Many of the books you love are translations. Major political events throughout history were only possible because of the existence of interpreters. Every country’s justice system relies on expert linguists who make communication possible between individuals who speak different languages. Even some of the most popular songs out there have versions in more than one language. In the words of Anna Rusconi, “words travel worlds, translators do the driving.” Below is a list of some of the most famous translators and interpreters of all time.
St. Jerome (347—420 AD)
St. Jerome was a young priest who spoke Greek, Hebrew, and Latin. Back in the fourth century, as Latin began to replace Greek as the most common language in many places, a Bible in Latin was an urgent need. St. Jerome translated the Bible from Greek and Hebrew into Latin. These translations became the official Catholic translation of the Bible and were used for one thousand years. Today, history remembers him as one of the most famous translators of all time.
Read more here: St Jerome.
Gaspar Antonio Chi (1531—1610)
Gaspar Antonio Chi, also known as Gaspar Antonio de Herrera, was a Yucatan Indian who interpreted between Spanish and Mayan. He was an interpreter of King Charles V of Spain and an informant for Diego de Landa in writing his Relación de las cosas de Yucatán. Chi had a great knowledge of the Spanish, Latin, and Maya languages.
Read more here: Gaspar Antonio Chi.
Sacagawea was the only woman in the Lewis and Clark expedition in 1805-06 into the American West. The two explorers hired her as an interpreter and guide because of her good command of the Shoshone language. She also had an amazing knowledge of the lands the expedition explored. Sacagawea interpreted during the negotiations between the explorers and the Shoshone tribe. The fact that a woman is among the most famous translators of the 18th century —a time when women did not enjoy many rights— says a lot about Sacagawea’s skills.
Read more here: Sacagawea.
Alexander Burnes (1805—1841)
Alexander Burnes was a British interpreter born in Scotland. He later became a spy for the British military in the early 1800s. He spoke English, Hindi, and Persian. In 1831, the British government entrusted him with a survey of the Indus River. His next adventure took him to Afghanistan, travelling in disguise, dressed as a native. For his accomplishments, the British crown knighted him in 1839.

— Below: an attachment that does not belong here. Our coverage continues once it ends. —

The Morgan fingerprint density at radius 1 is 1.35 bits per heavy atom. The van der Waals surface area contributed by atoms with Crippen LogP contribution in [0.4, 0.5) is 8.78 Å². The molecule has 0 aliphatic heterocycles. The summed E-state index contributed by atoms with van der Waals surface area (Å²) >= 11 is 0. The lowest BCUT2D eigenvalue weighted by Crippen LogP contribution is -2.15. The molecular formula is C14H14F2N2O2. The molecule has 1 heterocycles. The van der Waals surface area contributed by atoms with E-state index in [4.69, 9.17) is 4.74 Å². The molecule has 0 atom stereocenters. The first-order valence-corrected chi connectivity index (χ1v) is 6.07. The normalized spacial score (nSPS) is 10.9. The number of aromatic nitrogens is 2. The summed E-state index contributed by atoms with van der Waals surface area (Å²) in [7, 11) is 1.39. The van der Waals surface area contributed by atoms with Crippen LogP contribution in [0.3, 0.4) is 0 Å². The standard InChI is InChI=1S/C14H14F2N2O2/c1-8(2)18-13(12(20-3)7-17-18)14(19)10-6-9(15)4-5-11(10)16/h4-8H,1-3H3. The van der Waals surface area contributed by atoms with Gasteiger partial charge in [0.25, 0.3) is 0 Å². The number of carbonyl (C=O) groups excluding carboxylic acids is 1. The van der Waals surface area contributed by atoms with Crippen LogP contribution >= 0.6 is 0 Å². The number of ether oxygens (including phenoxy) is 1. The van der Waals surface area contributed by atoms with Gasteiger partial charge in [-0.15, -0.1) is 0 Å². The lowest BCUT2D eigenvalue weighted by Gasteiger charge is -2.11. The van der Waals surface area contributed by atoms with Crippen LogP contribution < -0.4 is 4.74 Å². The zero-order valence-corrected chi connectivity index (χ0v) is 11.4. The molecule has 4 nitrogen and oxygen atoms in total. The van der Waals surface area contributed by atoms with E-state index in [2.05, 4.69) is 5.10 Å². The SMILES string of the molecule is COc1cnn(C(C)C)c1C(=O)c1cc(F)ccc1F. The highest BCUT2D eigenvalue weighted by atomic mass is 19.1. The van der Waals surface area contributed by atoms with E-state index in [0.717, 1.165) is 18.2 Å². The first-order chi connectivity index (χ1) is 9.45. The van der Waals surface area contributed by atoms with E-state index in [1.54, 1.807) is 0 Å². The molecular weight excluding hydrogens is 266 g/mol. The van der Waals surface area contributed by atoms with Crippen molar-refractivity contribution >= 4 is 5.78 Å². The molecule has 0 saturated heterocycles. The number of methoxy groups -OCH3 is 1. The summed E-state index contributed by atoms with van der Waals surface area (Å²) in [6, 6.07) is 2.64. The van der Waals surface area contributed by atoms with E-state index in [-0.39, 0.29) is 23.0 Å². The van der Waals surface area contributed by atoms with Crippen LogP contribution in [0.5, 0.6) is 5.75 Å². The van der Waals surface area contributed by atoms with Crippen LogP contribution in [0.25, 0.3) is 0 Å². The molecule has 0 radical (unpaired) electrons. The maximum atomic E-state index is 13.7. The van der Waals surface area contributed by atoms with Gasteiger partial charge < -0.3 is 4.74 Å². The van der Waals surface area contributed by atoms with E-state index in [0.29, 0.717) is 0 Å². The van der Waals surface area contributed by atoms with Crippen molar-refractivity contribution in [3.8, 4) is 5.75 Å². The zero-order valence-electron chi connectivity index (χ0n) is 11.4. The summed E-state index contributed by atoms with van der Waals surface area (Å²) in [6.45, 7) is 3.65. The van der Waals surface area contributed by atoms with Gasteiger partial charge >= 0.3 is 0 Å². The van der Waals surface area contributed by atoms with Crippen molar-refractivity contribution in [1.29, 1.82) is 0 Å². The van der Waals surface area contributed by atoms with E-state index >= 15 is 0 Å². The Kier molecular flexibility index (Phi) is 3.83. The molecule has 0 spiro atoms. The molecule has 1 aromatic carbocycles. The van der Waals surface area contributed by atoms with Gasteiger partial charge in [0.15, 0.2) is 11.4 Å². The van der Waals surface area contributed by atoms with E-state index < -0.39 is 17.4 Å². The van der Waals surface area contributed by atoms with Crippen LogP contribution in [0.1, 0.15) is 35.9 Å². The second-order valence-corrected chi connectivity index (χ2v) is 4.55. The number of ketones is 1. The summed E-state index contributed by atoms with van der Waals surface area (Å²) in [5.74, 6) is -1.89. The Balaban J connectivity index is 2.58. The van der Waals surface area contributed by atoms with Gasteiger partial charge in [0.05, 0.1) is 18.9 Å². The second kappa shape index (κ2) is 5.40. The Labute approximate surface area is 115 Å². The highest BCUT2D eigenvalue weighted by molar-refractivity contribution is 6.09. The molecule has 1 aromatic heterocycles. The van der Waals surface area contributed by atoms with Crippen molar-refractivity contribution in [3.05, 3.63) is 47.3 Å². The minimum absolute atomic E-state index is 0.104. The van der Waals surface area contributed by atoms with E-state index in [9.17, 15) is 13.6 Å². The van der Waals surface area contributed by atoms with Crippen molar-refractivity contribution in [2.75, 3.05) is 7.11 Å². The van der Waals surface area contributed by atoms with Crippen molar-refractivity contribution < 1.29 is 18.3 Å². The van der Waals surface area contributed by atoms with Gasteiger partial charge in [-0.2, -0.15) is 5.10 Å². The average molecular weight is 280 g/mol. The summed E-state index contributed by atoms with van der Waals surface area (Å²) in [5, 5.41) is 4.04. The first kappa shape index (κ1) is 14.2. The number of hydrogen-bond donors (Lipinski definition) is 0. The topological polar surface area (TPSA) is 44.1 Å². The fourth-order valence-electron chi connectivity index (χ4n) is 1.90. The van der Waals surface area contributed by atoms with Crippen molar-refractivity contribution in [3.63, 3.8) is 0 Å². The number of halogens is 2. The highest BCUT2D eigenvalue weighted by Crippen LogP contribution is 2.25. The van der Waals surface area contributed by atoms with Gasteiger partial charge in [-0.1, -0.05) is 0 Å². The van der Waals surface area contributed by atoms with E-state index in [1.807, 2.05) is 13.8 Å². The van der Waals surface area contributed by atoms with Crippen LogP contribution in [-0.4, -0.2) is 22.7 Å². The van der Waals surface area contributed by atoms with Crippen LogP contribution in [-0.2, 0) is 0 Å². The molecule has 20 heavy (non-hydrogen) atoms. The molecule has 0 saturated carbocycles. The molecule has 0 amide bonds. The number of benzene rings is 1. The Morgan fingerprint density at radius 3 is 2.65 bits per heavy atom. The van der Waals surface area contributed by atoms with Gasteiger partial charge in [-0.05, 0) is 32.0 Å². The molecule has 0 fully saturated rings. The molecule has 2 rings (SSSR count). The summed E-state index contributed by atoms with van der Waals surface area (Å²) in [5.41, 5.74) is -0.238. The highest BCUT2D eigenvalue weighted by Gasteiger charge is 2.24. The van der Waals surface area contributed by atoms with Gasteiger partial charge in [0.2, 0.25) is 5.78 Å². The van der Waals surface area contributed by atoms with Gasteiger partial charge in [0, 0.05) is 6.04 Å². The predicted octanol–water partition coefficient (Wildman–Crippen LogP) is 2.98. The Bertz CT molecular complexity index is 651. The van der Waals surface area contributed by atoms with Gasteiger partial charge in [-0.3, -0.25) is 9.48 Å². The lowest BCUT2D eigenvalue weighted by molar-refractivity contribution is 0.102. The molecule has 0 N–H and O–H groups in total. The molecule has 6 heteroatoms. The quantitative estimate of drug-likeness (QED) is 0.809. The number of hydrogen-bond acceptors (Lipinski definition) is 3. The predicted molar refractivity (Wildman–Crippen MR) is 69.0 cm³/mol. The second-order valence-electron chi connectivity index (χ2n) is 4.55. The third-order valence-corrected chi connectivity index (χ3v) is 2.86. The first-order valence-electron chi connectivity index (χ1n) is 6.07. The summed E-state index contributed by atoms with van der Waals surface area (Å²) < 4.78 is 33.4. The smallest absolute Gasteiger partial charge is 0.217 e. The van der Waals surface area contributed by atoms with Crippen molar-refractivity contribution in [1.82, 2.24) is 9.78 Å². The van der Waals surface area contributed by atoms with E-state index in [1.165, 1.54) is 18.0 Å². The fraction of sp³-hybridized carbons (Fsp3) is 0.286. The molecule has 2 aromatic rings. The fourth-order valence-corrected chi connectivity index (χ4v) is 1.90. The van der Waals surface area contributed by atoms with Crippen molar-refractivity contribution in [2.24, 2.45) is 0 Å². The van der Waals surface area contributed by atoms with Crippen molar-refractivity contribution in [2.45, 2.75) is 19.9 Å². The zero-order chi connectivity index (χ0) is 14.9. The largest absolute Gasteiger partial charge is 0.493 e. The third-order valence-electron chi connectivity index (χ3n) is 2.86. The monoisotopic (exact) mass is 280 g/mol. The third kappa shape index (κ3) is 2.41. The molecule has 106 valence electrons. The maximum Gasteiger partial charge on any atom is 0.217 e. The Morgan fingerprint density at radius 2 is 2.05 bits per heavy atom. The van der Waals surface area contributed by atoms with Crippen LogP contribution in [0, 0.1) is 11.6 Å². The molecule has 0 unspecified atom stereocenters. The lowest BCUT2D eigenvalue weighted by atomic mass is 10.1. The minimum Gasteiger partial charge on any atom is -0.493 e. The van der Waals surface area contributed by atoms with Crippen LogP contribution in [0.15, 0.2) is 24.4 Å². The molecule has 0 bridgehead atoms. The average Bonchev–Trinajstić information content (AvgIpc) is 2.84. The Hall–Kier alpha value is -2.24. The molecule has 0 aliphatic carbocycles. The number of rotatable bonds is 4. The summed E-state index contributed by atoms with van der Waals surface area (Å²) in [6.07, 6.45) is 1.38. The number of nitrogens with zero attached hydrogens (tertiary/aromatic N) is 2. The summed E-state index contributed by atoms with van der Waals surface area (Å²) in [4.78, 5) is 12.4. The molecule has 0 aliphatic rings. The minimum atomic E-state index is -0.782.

Read more: Alexander Burnes.
Mark Twain (1835—1910)
Mark Twain, is one of the great authors of American history. He is famously known for his novels The Adventures of Tom Sawyer and The Adventures of Huckleberry Finn. During his lifetime, however, he published nearly 30 books. Even though he was not a translator, there is a funny anecdote involving his translation skills. Twain is not necessarily best remembered for his contributions to the art of translation. Upon discovering a French translation of his story “The Celebrated Jumping Frog of Calaveras County”, Twain decided to translate the French vesion back into English.
He wanted to make fun of back translation by producing an absurd word-for-word final product. He kept the French word order and grammatical structure intact, even when they made no sense in English.
Read more here: Mark Twain.
Jorge Luis Borges (1899—1986)
Jorge Luis Borges was a very famous author, but he was also a talented translator (although he did not have a degree). He translated Oscar Wilde’s The Happy Prince into Argentinian Spanish at the age of 9. Later in his life he translated the works of other authors such as Edgar Allan Poe, Franz Kafka, and Virginia Woolf.
Read more here: Jorge Luis Borges.
Valentin Berezhkov (1916—1998)
He was a talented interpreter who worked for Joseph Stalin and Vyacheslav Molotov during World War II. He interpreted at many conferences, including the Tehran Conference in 1943, the first of the World War II conferences of the “Big Three” Allied leaders (the Soviet Union, the United States, and the United Kingdom).
Read more here: Valentin Berezhkov.